When Zola entered, he perceived at once the change that had overcome Sherry. She was catatonic. He tried to embrace her, to warm her, and it worked. She did not push him away or cry, ‘No!’ Her act had slipped. Zola had seen the tall, nimble man skip down the steps and make a quick, hunched exit from the circle of lit wagons. Zola controlled an urge to run after the man, to thank him.

But Sherry’s trance, her docility was not so good now. Zola took the money out of her bosom. He put it in a cup in the kitchen cabinet. The evening show would start any minute now. Sherry Lin and the Canine Flyers were on just before interval. Zola put out her things.

She readied herself mechanically. Tied Lola’s hat; then the ribbons and bells round the necks of Bobbi, Swan and Zeke, who had all betrayed her. She re-applied glitter to her hair and cleavage and sobbed once. Zola’s ocean-heart absorbed the sob. Sherry squeezed her feet into the marine-blue velvet pumps with their silver sequins. Zola watched. Of what did his powers consist, he wondered. The ability to wait? A feeling for necessity, for what must be? He thought he knew somewhere, or could sense at least, this woman with her skin as soft as chicken down was yearning. To twirl lightly like the smoke from her cigarettes, up and away from a deeply profane existence. But it was only her wish – a wish as insubstantial as scent. Scent – which she was applying now from a gaudy purple crystal bottle. All was the same as ever, and yet all was completely changed.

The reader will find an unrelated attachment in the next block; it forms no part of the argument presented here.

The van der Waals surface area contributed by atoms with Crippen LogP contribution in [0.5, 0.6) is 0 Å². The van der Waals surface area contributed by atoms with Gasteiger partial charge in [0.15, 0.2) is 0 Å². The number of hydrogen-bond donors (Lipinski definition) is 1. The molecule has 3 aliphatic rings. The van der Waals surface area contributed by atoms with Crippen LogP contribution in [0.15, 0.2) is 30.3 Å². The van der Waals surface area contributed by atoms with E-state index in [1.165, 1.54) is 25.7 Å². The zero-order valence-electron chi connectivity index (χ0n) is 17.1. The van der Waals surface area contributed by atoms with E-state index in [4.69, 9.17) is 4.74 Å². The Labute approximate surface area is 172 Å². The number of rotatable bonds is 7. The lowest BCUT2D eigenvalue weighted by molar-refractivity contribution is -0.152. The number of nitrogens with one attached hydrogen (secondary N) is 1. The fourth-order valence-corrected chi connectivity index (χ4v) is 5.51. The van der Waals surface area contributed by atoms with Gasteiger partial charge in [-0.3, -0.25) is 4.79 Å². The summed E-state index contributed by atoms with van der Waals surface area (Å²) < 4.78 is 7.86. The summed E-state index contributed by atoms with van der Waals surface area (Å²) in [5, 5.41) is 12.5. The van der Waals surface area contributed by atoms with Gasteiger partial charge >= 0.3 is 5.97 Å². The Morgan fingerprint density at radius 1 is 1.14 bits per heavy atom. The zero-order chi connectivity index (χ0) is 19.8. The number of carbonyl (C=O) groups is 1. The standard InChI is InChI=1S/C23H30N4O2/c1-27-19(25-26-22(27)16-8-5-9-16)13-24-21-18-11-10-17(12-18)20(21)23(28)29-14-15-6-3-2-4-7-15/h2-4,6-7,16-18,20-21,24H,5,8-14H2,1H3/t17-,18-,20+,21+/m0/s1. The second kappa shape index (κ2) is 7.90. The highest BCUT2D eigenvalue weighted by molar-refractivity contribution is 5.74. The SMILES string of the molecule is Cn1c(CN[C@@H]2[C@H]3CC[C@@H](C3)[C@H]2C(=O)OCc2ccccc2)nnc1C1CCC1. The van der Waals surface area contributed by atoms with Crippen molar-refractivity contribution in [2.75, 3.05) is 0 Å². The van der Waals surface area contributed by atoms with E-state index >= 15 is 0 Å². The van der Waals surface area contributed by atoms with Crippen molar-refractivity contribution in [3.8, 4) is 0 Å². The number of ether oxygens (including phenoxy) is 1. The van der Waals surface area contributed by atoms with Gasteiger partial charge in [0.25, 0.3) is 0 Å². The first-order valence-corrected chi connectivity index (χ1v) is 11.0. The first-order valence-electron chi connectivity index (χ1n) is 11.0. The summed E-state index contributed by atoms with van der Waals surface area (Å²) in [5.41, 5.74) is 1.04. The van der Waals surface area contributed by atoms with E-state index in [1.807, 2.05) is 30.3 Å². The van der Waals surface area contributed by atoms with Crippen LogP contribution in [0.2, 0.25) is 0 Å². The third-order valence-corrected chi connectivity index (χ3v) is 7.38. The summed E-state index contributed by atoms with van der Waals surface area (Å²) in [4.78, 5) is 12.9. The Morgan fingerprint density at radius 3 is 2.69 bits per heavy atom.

Zola kissed Sherry now on her powdered cheek. The kiss sunk in there. Like a rooting bulb in the ground it stayed under cover of the skin as she exited, apparently calm, but inwardly so bewildered as to have turned quite numb. Zola went out after her, closing the caravan door without locking it. Sherry hesitated, turned around and found herself re-assured by Zola’s uplifted hand. ‘I will keep watch,’ it seemed to say. How strange that Zola should be her midwife.